Lady Macbeth urged Macbeth to kill Duncan, which eventually resulted in his downfall. She didn't only question his decision, but she questioned his manliness. Men never prefer to feel weaker than women. Macbeth's wife said, "If you durst get it done when you were a guy; and, to become more than what you were, you'd be a lot more the man" (I. VII. 49-51). Lady Macbeth meant if you murder Duncan and do what you plan, then you will be a 'real man'. Lady Macbeth showed she could be masculine when she said, "I've given suck and know how tender 'tis to love the babe that milks me; I would, although it was smiling in my face, have pluck'd my nipple from his boneless gums, and dash'd the brains out, had I so sworn as you have done" (I. VII. 54-59). Lady Macbeth expressed an extremely powerful statement when she said she would be able to kill her own child. Lady Macbeth's words were a great challenge for Macbeth. Macbeth said, "Bring forth men-children only for thy undaunted mettle should compose only males" (I. VII. 72-74). Macbeth meant you have such a hardened heart that you should only bear male babies (Snodgrass 51). Lady Macbeth felt he was too compassionate to kill Duncan in order to claim the throne. He would rather take the throne fairly (Snodgrass 37). Questioning Macbeth's manliness pressured him into killing King Duncan.

"Lady Macbeth gave the excuse that she cannot kill Duncan because he looked too much like her father. She said, "Had he not resembled my dad as he slept, I had formed done it" (II. II. 12-13). She was giving an excuse for why she didn't want to kill Duncan. This showed she lost strength when she saw Duncan sleeping, for he reminded her of her father. It showed she became weak inside and pressured Macbeth instead. Lady Macbeth tried to sound tough when she said, "Unsex me here, " but became weak when she saw him sleeping.

Macbeth was afraid that the plan will fail, and the folks will see out that he murdered Duncan. She told Macbeth, "Screw your courage to the sticking-place, and we will not fail" (I. VII. 60-61). Lady Macbeth said, "If we pretend to grieve for the king nobody will challenge us" (I. VII. 77-79). He finally decided he wanted to prove to Lady Macbeth that he was a 'real man'. Macbeth experienced with your choice and murdered Duncan. She said, "Smear the faces with blood. " Macbeth refused, "Mocking his weakness, she takes the daggers and performs the task herself" (Rozakis 240). Lady Macbeth put blood on Duncan's guards and laid the daggers next to them. She left the people thinking it was Duncan's guards who planned the murder of these king.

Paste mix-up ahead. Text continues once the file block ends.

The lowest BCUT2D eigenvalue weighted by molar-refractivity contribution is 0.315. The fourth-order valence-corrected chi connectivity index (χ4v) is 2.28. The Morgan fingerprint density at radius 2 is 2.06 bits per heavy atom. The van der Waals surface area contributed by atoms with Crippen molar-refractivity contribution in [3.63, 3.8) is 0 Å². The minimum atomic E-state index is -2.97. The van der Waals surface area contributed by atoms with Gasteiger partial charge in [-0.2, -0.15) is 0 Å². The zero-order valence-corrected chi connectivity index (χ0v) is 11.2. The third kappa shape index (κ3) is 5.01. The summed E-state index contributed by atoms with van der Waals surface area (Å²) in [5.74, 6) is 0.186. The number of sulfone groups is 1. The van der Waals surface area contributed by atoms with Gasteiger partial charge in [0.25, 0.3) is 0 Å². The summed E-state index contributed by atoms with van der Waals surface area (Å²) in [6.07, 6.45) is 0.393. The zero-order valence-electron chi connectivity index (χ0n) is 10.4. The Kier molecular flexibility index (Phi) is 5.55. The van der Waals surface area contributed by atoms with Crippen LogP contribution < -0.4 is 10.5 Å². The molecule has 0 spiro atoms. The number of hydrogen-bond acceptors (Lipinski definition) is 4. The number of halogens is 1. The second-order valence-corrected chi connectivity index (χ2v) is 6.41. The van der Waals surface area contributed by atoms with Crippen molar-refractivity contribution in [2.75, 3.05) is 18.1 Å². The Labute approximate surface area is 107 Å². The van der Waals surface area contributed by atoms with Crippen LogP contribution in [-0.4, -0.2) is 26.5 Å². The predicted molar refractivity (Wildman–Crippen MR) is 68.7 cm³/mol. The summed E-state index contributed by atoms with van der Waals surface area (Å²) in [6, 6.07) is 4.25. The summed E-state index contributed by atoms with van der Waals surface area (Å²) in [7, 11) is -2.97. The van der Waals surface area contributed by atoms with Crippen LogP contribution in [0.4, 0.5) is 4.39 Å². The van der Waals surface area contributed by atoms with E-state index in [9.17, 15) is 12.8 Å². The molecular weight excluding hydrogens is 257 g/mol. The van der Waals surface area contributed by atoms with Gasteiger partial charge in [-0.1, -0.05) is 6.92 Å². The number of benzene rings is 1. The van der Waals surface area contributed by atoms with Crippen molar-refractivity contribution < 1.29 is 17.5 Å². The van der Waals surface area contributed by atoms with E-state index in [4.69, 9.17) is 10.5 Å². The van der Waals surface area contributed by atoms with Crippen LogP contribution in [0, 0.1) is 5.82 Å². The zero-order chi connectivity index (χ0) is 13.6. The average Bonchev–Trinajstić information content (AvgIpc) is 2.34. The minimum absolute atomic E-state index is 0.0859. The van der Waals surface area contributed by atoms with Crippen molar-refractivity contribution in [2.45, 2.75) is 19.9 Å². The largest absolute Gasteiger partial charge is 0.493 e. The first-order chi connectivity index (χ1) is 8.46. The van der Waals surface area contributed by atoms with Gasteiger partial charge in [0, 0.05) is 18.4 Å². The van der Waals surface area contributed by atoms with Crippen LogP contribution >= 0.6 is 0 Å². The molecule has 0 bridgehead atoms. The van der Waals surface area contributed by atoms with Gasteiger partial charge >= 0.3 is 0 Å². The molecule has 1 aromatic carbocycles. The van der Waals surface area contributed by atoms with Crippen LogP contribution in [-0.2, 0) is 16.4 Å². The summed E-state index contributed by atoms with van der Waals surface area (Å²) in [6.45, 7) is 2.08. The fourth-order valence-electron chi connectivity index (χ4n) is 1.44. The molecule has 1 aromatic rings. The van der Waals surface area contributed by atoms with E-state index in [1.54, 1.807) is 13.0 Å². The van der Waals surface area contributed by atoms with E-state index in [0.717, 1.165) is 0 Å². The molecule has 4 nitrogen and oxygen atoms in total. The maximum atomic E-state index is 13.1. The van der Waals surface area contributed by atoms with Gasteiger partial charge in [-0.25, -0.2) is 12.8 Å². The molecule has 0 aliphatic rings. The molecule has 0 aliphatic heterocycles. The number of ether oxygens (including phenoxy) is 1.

The Bible gave us many good examples of how exactly we need to submit ourselves to your husbands. God gave a command having said that, "Wives submit to your husband as is fitting in the Lord" (NIV Colossians 3:18). Lady Macbeth must have let Macbeth make the decision based from what he was right and what he felt was the right decision. She was only thinking of herself and what she got from the problem. She knew she wished to have the title of becoming queen and didn't think of the results that could result from the problem. I Corinthians 11:3 stated, "The husband is to assume leadership in the house. " The husband and wife should both show love and respect towards each other, but he must have told Lady Macbeth "I'll do what is best for all of us. "

Both Macbeth and Lady Macbeth experienced guilt and regret after the murder of King Duncan. Macbeth experienced regret because he had to employ murderers to kill Banquo and Fleance to cover up the slaughter of Duncan (Rozakis 240). Macbeth started to feel insanity from the complete situation. Lady Macbeth was affected from the problem when she commenced to sleep walk. As Lady Macbeth was sleep walking, she began rubbing her hands. She rubbed her hands looking to get the blood from them (Quennell 134). She kept thinking that her hands were bloody from when she smeared the blood on the faces of Duncan's guards. This drove her into insanity, which eventually led her to commit suicide.

The story of Macbeth was a good example that showed the result of peer pressure. Suicide is the third leading cause of death in the us among teens. Peer pressure has not only led to suicide, but also drug overdoses, fatal automobile accidents, violent crime, and unwanted pregnancy (Unknown Author). Teens, who have been pressured by their friends, sometimes utilize suicide as a means out (Unknown Author). Lady Macbeth only considered fame and power and didn't take into account the consequences of her actions. She pressured Macbeth, which led to Duncan's murder. She didn't only think about how exactly this decision could affect her. She felt guilty, which led to her insanity. One action led to not only the murder of Duncan, however the murder of herself.